Georgiou’s death, we can deal with. It’s when we find out what happened to her body that things take a turn for the truly horrific. With Saru having forced Burnham to leave Georgiou’s body behind on the Ship Of The Dead, it’s subsequently revealed that the Klingons cooked, and then ate her remains. I don’t know about you guys, but I don’t recall that ever happening in The Next Generation…

12. Red and buried…

Landry Star Trek: Discovery
If there’s one thing that Star Trek shows are notorious for, its despatching their Security Officers. Waking up in a morning and slipping on that bright red jersey is essentially the same thing as painting a whopping great big bullseye on your chest. And it didn’t take long for Discovery to follow suit. During the crew’s first away mission to the derelict USS Glenn, the entire security detail is killed by a giant cockroach, with only Burnham and Commander Ellen Landry surviving.

The show quickly established that Landry was exactly the kind of no-nonsense bitch that was too hard for a marauding alien nasty to kill off. And then immediately had her killed off five minutes later by the same captive marauding alien nasty, who she’d decided to pop down to the science lab and torture . I guess some things never change…

11. Further Negotiating Tactics…

Admiral Cornwell Star Trek: Discovery
If Season One of Star Trek: Discovery proved anything, it’s that the Federation High Command are bloody slow learners. Having received a message from a faction of Klingons that they now want to negotiate, Admiral Cornwell eagerly hurries off to a rendezvous with her security detail in tow.

The acknowledgment that THIS IS A TRAP is painfully obvious from the outset, but the manner in which said trap is sprung is truly shocking. As Cornwell steps out of her transport to greet the Klingon envoys, her captivity is signalled by the fact that her escorting officers immediately have their throats slit to the point of decapitation. Yowsers…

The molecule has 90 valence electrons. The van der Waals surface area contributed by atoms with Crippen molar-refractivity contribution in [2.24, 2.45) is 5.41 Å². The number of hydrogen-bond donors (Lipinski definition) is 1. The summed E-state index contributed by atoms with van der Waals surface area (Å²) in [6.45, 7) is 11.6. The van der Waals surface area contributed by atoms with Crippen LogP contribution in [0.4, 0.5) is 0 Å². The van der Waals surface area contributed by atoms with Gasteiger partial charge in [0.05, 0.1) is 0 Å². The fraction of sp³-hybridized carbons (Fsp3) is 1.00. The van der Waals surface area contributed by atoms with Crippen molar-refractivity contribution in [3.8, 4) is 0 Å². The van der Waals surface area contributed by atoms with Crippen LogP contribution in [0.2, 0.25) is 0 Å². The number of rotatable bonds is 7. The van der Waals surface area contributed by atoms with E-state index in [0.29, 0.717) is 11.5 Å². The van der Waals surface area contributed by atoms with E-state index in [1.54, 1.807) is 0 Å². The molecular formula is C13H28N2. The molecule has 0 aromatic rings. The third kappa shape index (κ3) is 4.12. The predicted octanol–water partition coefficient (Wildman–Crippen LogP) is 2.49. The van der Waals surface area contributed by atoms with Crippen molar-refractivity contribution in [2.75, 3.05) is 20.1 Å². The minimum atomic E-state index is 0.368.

10. Jump Around…

Spore Drive Star Trek: Discovery
Now, not every WTF moment from this season involved somebody being brutally dismembered. I mean. Most of them did, but occasionally something kinda scientific happened that left you thinking, “Well, that’s new…”. These incidents were usually connected to Lieutenant Paul Stamets and his newfound warp-jumping abilities.

Arguably the most spectacular of these was the mind-bending series of mini-jumps he was forced to rattle out in order to destroy a marauding enemy cruiser.

Hammering out 133 micro-jumps in seconds, Stamets is able to map out the cloaking and shield frequencies of the Klingon ship, before Discovery blows it away.

9. Body And Soul…

Voq Ash Tyler Star Trek: Discovery
With Netflix having managed to keep the majority of Discovery’s production under wraps prior to the show’s release, and with the show-runners having opted for weekly episodes rather than a full season release, they were ultimately successful in terms of springing some absolutely huge rug-pulls on the viewers.

The first of these was the revelation that all-round nice guy and love interest Ash Tyler wasn’t all that he appeared. The months of torture he had undergone in Klingon captivity turned out to be something much more sinister. He had actually been killed at the Battle Of The Binary Stars, only for the Klingons to hollow out his body, using an experimental procedure to surgically graft one of their own warriors into his corpse.

8. Do No Harm…

Dr. Colbert Star Trek: Discovery
If the truth about Tyler’s true identity wasn’t shocking enough for the audience, then the manner in which it was revealed sure as hell was. Having trotted off down to sick bay, as he wasn’t quite feeing himself, he asks Doc Culber to give him the once over. With tragic consequences…

The show had spent the entire first half of the season establishing what a painfully nice guy Culber was. Essentially the ship’s social conscience, it came as something of a shock when the panicked Tyler promptly twisted Culber’s head through 180 degrees, instantly snapping his neck. Tyler then went even further, framing the dead doctor’s poor comatose husband for the crime. What a dick….

7. A Change Will Do You Bad…

On the subject of painfully nice human beings, Culber’s demise promptly opened the door for the writers to make bubbly Ensign Tilly the show’s most loveable character. Which also provided a handy way of highlighting the differences between the crew’s reality, and their parallel-dimension equivalents.

Having now found themselves over in the mirror-verse, Burnham sets about clarifying which of the crew still exist in this frightening new reality. It transpires that most of them do, and over here, the aforementioned diminutive and socially awkward junior officer is a ship’s captain. A notoriously vicious and ruthless captain who goes by the monicker of ‘Killy Tilly’. Yikes…

6. Double Trouble…